Anson County

Background
Learn about the county and its relationship to the region.
Counties: 

Articles about Anson County

  • A one-lane gravel road in the Uwharries. Photo: Crystal Cockman

    A changing landscape: Who are the Uwharries for?

    In the years after World War II, my dad could roam the Uwharries with his .22 and his trusty squirrel dog, a feist named Spot. A boy didn’t have to worry about trespassing on a neighbor’s property; he only had to avoid the occasional moonshine still. Despite changes in land use — and an influx of outdoor enthusiasts from across the Piedmont and beyond — boys (and girls) in the Uwharries can still enjoy a reasonable facsimile of my dad’s experience, assuming they can tear themselves away from their screens. The area’s steadily growing range of recreational opportunities provides an opportunity to draw in more visitors from across the region — but also poses challenges for locals used to long-standing traditions like hunting.
  • Great Falls, South Carolina (SC) paddling.

    Rebuilding the Carolinas Urban-Rural Connection: Where do we go from here?

    Our purpose in studying the 32-county region wasn’t to merely document a Carolinas version of the familiar urban-rural divide. Instead, we sought to go beyond the conventional narrative of an irreversible split, and seek examples of connections –  either residual or new – between urban and rural communities. Connections that might provide opportunities for renewal in places still struggling to adapt to the changing economic landscape of the 21st century.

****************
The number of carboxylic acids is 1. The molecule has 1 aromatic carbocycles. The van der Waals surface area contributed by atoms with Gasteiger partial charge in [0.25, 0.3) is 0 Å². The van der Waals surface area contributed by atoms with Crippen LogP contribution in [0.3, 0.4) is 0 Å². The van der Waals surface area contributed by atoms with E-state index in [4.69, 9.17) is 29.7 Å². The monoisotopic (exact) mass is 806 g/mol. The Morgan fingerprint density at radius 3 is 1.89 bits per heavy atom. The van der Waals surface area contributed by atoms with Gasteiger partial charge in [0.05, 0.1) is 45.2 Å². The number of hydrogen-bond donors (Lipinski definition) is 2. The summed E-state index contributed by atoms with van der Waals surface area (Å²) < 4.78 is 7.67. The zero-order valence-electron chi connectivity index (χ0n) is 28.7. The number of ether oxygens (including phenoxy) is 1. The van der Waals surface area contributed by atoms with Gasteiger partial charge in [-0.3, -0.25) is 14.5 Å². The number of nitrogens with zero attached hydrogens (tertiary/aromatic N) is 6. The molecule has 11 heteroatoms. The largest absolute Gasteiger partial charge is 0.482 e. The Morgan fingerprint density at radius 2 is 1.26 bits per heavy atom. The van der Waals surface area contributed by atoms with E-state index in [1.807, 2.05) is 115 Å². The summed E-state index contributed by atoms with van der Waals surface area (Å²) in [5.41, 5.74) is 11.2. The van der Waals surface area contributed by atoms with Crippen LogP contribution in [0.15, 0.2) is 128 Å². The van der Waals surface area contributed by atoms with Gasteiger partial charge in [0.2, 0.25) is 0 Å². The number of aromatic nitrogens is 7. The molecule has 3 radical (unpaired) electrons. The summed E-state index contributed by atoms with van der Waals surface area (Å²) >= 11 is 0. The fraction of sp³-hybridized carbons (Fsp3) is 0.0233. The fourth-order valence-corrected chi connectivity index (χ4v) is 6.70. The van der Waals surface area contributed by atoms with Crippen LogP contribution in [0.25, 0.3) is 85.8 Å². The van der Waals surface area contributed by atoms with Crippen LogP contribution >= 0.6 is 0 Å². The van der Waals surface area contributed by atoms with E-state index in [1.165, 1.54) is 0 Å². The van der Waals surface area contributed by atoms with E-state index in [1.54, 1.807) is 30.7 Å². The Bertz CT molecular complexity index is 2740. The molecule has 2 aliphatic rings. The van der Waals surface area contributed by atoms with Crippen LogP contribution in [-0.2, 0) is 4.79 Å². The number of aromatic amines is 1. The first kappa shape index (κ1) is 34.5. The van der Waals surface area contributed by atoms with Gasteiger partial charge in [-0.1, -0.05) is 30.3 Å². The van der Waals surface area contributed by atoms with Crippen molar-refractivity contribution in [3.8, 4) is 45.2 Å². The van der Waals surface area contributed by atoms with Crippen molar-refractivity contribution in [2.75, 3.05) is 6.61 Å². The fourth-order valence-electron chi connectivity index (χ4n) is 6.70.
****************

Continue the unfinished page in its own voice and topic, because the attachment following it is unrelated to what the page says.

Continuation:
• The Blue Ridge Parkway in the Pisgah National Forest.

    How our changing landscape sustains us all

    Ecosystems such as forests and wetlands provide clean air and water, food, building materials, and recreational opportunities. The benefits people receive from nature are referred to as “ecosystem services.”  Our interactions with ecosystems can have a positive impact, boosting our health and the economy. We can also have a negative impact on the health and survival of these natural resources.
  • Workers sewing at Opportunity Threads, an employee-owned business based in Morganton. Photo courtesy Opportunity Threads.

    Homegrown economic development: Turning to entrepreneurship

    Outside of booming cities, can entrepreneurship “save” Main Street?  Longtime practitioners who have researched or designed entrepreneurship strategies across the country see it as the surest route to helping rural and small-town communities survive and thrive.